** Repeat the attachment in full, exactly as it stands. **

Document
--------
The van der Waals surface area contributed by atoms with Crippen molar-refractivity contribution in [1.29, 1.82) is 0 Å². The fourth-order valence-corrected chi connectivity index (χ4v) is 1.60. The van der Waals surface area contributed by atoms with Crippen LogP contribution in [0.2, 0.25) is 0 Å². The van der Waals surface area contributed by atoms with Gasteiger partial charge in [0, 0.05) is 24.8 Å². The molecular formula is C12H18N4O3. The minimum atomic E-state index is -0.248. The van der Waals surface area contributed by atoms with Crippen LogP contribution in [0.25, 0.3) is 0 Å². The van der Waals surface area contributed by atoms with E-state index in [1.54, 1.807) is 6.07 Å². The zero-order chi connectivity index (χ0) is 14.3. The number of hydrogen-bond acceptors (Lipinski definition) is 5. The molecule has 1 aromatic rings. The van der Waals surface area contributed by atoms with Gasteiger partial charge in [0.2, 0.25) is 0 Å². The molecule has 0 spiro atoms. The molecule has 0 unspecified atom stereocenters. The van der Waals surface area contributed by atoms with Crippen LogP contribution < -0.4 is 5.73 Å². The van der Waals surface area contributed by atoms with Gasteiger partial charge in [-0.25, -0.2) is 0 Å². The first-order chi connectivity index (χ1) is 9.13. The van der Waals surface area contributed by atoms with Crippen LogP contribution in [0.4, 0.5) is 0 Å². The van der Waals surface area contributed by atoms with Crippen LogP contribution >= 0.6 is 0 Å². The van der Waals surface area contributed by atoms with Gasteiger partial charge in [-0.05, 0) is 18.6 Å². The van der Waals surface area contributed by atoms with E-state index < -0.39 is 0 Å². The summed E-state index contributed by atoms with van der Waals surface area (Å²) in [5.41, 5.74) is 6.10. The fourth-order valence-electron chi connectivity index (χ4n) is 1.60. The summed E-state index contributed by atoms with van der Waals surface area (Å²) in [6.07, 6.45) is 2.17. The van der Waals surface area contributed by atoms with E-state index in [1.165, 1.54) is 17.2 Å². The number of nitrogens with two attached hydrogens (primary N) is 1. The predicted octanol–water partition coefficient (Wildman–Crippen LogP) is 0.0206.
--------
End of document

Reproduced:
The van der Waals surface area contributed by atoms with Crippen molar-refractivity contribution in [1.29, 1.82) is 0 Å². The fourth-order valence-corrected chi connectivity index (χ4v) is 1.60. The van der Waals surface area contributed by atoms with Crippen LogP contribution in [0.2, 0.25) is 0 Å². The van der Waals surface area contributed by atoms with Gasteiger partial charge in [0, 0.05) is 24.8 Å². The molecular formula is C12H18N4O3. The minimum atomic E-state index is -0.248. The van der Waals surface area contributed by atoms with Crippen LogP contribution in [0.25, 0.3) is 0 Å². The van der Waals surface area contributed by atoms with E-state index in [1.54, 1.807) is 6.07 Å². The zero-order chi connectivity index (χ0) is 14.3. The number of hydrogen-bond acceptors (Lipinski definition) is 5. The molecule has 1 aromatic rings. The van der Waals surface area contributed by atoms with Gasteiger partial charge in [0.2, 0.25) is 0 Å². The molecule has 0 spiro atoms. The molecule has 0 unspecified atom stereocenters. The van der Waals surface area contributed by atoms with Crippen LogP contribution < -0.4 is 5.73 Å². The van der Waals surface area contributed by atoms with Gasteiger partial charge in [-0.25, -0.2) is 0 Å². The first-order chi connectivity index (χ1) is 9.13. The van der Waals surface area contributed by atoms with Crippen LogP contribution in [0.4, 0.5) is 0 Å². The van der Waals surface area contributed by atoms with Crippen LogP contribution >= 0.6 is 0 Å². The van der Waals surface area contributed by atoms with Gasteiger partial charge in [-0.05, 0) is 18.6 Å². The van der Waals surface area contributed by atoms with E-state index < -0.39 is 0 Å². The summed E-state index contributed by atoms with van der Waals surface area (Å²) in [5.41, 5.74) is 6.10. The fourth-order valence-electron chi connectivity index (χ4n) is 1.60. The summed E-state index contributed by atoms with van der Waals surface area (Å²) in [6.07, 6.45) is 2.17. The van der Waals surface area contributed by atoms with E-state index in [1.165, 1.54) is 17.2 Å². The number of nitrogens with two attached hydrogens (primary N) is 1. The predicted octanol–water partition coefficient (Wildman–Crippen LogP) is 0.0206.